When Keir Graff arrived in Chicago 20 years ago, he suspected there were literary people all around him that he had no way of meeting. Today he might be one of the best-connected literary figures in the city. By the end of this article, you’ll want to have a drink with him—promise.
Graff is the new executive editor of Booklist Publications for the American Library Association. The ALA, situated in Chicago’s Gold Coast neighborhood, is one of the leading advocates for libraries and librarians in the country, and Booklist, the ALA’s primary publication, is a leading tastemaker in American publishing. A starred review from Booklist is a coveted prize among authors and their publishers, but the group’s main focus serves not authors, not publishers, but those keeping the stacks of libraries across the country brimming with great books.
Graff began working at the ALA 15 years ago after a few years of full-time freelancing and writing. He was the editorial assistant for Reference Books Bulletin, a separate section of reference-book reviews in Booklist that has since been folded into the general nonfiction coverage. Graff then became the senior editor of Booklist Online—an aspirational title, given there wasn’t much online yet. “I think we had a web page,” he said when I asked him about his first days on the job. “I think I must have looked like the young go-getter.”
Today Booklist Online is a robust, much-linked-to site, and Graff’s new role oversees the site he helped build, along with 22 issues of the printed magazine and approximately 60 newsletters and 50 live webinars a year, all in service to our to-be-read lists. Reviews, author profiles, read-alike recommendations, and core collection lists: these are the tools librarians count on. “We’re helping librarians decide on purchases for their collections and also helping them evaluate their current collections for holes in content,” Graff said. Booklist reviews more than 8,000 titles a year.
If you’re getting the sense that the reports of the death of reading have been greatly exaggerated, you’d be right. Librarians are under siege from the vast array of what’s being published and from readers who want recommendations. “People used to feel uncomfortable going into a library and asking ‘would you help me find something to read,’” Graff said. Now, library patrons want help sifting for gold, too. Movements like #weneeddiversebooks also put the pressure on libraries—and the review publications they rely on—to provide relevant titles. Booklist, Graff says, has added more diversity to its review staff in recent years.
Due to the recent retirements of some long-tenured editors, Booklist has made some significant changes at the administration level, too. “I think our priority for the next year is to make sure our talented new staff members are fully trained and well supported in their new roles so Booklist can keep humming smoothly,” Graff said. “Beyond that, I think our biggest challenge is continuing to develop, improve, and support our growing array of digital products. The print magazine is still very much at the heart of what we do, but our digital offerings are growing by leaps and bounds. Like everyone in publishing, we’re continuing to have to do more with less—our priority is to do that without diminishing the quality of what librarians have identified as their most trusted reviews. So far, I think we’re definitely succeeding.”
But here’s a plot twist. Graff, in addition to his duties at Booklist and at home with his wife and two sons, is an author himself. He published one (pseudonymous) mystery and three political suspense/thrillers before turning a bad dream his older son had into the middle-grade book The Other Felix (2011), named “Best of the Best” by the Chicago Public Library. The Matchstick Castle, to be published in January by G.P. Putnam’s Sons Books for Young Readers, takes two young cousins stuck in Boring, Illinois, on a summer adventure. “It’s been the most fun writing I’ve ever done,” Graff said. He also has another adult novel on submission, written with co-writer Linda Joffe Hull.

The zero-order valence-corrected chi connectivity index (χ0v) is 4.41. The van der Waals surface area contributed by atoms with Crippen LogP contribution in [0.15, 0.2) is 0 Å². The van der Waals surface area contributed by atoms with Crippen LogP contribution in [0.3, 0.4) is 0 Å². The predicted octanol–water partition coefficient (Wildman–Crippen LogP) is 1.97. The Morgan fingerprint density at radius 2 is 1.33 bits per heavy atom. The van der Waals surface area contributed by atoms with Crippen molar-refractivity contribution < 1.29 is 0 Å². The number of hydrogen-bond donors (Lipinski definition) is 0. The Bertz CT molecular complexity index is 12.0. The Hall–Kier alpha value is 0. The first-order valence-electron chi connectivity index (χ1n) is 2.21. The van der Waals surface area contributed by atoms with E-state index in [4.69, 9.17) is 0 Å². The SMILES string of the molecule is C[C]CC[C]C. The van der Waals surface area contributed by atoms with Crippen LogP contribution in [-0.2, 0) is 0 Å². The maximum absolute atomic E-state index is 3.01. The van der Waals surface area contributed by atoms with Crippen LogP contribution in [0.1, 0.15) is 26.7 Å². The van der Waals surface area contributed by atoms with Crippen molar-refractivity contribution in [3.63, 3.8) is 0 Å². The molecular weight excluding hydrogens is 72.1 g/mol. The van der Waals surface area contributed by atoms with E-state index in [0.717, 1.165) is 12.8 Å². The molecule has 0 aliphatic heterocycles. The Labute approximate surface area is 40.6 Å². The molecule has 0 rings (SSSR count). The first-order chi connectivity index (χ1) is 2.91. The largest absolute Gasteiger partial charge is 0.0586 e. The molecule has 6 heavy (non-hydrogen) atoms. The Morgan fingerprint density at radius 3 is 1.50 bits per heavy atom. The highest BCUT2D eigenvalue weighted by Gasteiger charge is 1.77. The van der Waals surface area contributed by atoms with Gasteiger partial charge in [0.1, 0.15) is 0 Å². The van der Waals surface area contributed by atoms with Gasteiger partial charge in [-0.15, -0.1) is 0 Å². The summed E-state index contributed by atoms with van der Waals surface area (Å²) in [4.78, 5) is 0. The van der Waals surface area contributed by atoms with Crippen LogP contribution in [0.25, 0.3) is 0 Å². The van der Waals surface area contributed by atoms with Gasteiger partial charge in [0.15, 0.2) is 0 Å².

More fun projects: Graff is the editor, along with Six Days of the Condor author James Grady, of a forthcoming Akashic collection of crime stories called Montana Noir. (Graff is originally from Missoula.) They’re hoping for a fall 2017 release.
And if you don’t already want to talk publishing over a beer with Keir Graff, well, are you sure? Because Graff’s inviting you—you and all those unidentifiable literary people he knew existed in Chicago when he first moved here. He can find them now, because once every two or three months he and Javier Ramirez, manager of Oak Park’s The Book Table, host a casual get-together called Publishing Cocktails.
Both were running smaller, parallel events when a mutual friend introduced them.
“There were a lot of riffs on ‘Wonder Twins activate!’” Graff said. “Now we have a mailing list of 450-plus booksellers, authors, editors, reviewers, publishers, agents, publicity and marketing people, reviewers, librarians—we welcome anyone whose job or avocation makes them a part of Chicago’s publishing ecosystem. We love bringing all these people together and watching them form creative connections, business partnerships, and conversational sparring matches.”
Publishing Cocktails meets in a different location each time, spreading the love of all things literary through book swaps, cash mobs in bookstores, and, of course, drinks. “It’s fun to know so many literary people now but also to help budding professionals make those connections, too,” Graff said. “It’s been a real pleasure hearing writers and others say that they feel much more connected to the Chicago literary community now that they attend our events.”
So. That drink? Thought so. Get on the Publishing Cocktails invitation list by emailing an introduction of your literary self to publishingcocktails (at) gmail (dot) com. You can also follow on Twitter at @PubNite.